Why Lifting The Blood Ban On Gay Men Donating Is A Big Step Forward For NI

To say I’m delighted that the new Health Minister Michelle O’Neill has made the decision to lift the lifetime ban on gay men, or men who have sex with men, giving blood would be an understatement.

blood-732298_1280During the BBC’s Leader’s Debate before the recent Assembly Election, Arlene Foster, Leader of the DUP who previously held the Health Minister seat, said “I’m heartened I have to say, to hear Colum (Eastwood) say about taking the politics out of health, because that’s what Simon Hamilton has tried to do.”

To which I asked, “Why, if the DUP are so for taking the politics out of health, why as a gay man can I still not give blood?” and was told by Ms Foster, “It is around the risk issue.” And that “scientific evidence” was the reason that I, as a gay man, cannot give blood.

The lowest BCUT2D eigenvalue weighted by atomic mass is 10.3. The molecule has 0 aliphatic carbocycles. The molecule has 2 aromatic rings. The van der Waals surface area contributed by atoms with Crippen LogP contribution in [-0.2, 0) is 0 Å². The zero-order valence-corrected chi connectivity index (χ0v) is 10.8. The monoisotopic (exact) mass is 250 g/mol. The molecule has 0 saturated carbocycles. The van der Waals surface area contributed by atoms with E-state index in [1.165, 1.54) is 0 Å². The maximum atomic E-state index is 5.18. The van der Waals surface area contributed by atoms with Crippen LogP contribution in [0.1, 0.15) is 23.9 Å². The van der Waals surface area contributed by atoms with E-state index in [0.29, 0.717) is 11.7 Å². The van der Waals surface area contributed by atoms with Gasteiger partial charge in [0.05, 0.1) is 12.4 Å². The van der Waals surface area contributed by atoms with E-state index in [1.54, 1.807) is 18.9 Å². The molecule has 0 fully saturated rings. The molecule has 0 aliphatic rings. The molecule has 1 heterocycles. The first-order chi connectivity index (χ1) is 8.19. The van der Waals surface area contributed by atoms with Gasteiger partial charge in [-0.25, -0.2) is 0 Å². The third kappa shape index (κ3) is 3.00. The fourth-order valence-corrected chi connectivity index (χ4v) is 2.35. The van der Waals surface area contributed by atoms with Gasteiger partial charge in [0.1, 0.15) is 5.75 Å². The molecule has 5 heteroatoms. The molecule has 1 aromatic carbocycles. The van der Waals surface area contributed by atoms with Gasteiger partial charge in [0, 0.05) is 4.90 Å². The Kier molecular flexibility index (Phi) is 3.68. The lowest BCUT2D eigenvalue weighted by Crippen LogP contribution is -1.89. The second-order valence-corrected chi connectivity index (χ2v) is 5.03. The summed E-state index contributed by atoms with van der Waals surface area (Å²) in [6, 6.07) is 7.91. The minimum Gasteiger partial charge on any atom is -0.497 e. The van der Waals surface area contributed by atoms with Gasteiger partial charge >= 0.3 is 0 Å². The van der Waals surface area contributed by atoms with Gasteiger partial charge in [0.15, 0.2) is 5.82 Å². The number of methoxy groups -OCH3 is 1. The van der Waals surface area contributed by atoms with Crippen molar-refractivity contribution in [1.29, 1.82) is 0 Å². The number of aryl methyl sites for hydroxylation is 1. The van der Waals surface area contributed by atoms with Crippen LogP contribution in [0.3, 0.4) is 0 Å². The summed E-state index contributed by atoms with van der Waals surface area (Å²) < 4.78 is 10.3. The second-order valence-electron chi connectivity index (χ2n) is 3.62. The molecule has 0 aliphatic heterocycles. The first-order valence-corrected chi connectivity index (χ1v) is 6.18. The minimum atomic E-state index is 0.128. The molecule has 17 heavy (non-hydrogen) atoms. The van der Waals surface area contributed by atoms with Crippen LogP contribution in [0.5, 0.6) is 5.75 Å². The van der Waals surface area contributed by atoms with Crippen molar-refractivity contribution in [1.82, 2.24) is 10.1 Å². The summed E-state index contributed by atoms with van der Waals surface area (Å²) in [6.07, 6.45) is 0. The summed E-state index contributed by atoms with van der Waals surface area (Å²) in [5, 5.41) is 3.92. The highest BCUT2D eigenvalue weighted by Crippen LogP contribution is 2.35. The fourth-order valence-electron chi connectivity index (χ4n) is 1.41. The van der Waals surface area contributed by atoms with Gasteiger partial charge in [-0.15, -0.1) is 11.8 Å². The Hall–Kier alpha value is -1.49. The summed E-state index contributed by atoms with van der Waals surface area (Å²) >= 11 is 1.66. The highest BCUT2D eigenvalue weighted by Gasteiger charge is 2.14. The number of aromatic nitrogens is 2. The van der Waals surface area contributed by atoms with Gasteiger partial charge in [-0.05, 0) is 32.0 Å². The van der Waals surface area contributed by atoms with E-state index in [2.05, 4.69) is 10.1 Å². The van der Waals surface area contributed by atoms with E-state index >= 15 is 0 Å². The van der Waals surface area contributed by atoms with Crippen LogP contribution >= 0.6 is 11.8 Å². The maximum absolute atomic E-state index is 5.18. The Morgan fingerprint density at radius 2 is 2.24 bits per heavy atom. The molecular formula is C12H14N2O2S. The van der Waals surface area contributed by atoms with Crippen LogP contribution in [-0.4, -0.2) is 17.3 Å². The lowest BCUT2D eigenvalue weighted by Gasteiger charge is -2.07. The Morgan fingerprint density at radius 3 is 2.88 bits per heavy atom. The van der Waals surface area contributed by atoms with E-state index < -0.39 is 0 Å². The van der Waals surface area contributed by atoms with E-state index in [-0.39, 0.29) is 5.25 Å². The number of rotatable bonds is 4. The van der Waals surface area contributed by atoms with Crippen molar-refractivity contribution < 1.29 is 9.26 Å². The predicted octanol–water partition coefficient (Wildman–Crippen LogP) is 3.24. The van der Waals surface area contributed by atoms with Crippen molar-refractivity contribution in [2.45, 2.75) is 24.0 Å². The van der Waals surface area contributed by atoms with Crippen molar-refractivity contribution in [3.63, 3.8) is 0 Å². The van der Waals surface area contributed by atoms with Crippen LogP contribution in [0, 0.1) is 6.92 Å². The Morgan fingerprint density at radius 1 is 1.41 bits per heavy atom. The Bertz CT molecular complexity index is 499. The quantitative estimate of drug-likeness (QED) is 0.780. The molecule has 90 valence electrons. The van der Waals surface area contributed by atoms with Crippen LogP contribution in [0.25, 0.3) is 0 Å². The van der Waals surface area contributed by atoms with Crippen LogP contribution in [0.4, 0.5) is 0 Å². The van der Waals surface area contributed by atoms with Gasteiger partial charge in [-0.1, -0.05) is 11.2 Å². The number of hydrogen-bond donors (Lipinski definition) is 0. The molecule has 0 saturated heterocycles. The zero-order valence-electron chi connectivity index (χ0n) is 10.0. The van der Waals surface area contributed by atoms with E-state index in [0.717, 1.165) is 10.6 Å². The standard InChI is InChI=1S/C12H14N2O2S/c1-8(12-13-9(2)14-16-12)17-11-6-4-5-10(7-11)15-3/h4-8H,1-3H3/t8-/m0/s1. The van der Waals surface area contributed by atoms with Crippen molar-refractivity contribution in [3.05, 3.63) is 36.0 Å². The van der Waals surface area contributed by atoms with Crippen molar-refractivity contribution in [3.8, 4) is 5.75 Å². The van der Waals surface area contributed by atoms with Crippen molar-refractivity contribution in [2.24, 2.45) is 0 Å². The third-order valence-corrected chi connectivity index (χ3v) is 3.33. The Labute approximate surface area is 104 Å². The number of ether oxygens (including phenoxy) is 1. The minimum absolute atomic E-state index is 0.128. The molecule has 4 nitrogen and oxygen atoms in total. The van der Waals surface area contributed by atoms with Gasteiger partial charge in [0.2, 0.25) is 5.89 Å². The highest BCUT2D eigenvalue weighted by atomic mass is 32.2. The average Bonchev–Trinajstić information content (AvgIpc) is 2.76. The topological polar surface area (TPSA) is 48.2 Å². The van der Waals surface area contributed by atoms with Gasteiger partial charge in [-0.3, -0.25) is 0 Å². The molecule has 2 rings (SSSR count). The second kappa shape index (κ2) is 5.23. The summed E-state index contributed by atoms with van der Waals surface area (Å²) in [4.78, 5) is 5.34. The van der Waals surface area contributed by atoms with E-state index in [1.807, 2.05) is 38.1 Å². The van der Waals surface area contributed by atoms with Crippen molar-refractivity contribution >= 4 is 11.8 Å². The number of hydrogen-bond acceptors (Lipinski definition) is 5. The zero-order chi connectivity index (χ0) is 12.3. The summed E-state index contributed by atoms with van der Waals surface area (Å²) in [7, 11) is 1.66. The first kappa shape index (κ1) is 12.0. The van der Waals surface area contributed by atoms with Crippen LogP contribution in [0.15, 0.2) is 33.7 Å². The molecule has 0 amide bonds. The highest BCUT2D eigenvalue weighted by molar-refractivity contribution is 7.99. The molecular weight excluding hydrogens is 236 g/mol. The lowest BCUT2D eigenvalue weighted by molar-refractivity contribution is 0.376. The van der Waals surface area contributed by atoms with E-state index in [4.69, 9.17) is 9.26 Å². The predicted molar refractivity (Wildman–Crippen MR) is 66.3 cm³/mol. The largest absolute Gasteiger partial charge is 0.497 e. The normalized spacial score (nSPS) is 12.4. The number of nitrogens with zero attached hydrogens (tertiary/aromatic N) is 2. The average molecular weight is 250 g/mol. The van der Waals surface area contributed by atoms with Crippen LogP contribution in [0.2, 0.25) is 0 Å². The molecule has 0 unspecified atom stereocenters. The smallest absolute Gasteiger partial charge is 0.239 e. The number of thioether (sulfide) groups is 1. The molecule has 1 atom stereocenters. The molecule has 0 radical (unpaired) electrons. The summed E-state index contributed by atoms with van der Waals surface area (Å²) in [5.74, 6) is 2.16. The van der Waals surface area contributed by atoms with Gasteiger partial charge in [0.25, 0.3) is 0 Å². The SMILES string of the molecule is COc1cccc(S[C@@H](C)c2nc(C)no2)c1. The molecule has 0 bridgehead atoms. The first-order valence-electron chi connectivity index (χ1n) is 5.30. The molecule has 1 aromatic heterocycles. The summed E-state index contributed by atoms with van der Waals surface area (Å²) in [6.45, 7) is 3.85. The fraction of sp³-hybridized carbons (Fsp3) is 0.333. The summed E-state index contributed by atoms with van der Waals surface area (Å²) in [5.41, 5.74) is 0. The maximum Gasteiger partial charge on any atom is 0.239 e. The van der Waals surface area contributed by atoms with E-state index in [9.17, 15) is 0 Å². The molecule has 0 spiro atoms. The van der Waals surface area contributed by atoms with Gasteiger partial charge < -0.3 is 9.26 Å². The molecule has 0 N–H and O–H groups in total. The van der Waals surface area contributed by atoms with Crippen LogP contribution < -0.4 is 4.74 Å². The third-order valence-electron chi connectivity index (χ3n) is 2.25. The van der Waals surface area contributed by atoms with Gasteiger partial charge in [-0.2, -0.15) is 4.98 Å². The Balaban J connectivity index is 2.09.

What health issues? All blood is screened no matter who donates it, we’ve been importing blood from the mainland UK for years where gay men have been legally donating blood since 2011.

Under the new law, which should be rolled out in September, men who have sex with men will have to abide by a one year deferral system in which they cannot have had sexual intercourse with another man in the 12 previous months. Obviously this isn’t perfect for many of us, but it’s in line with the rest of the UK.

To say I’m delighted is an understatement. I’m fired up, I’m excited and I’m ready. The lifting of the lifetime ban has set the bar for the next 5 years of government in terms of LGBT issues.

We aren’t stopping at blood donations, we’re going for everything. We’re going for full equality, socially and legally.

The Anthony Nolan Trust have been saving lives through Stem Cell Donors, to which I am registered as it wasn’t covered by the ban. Check them out at anthonynolan.org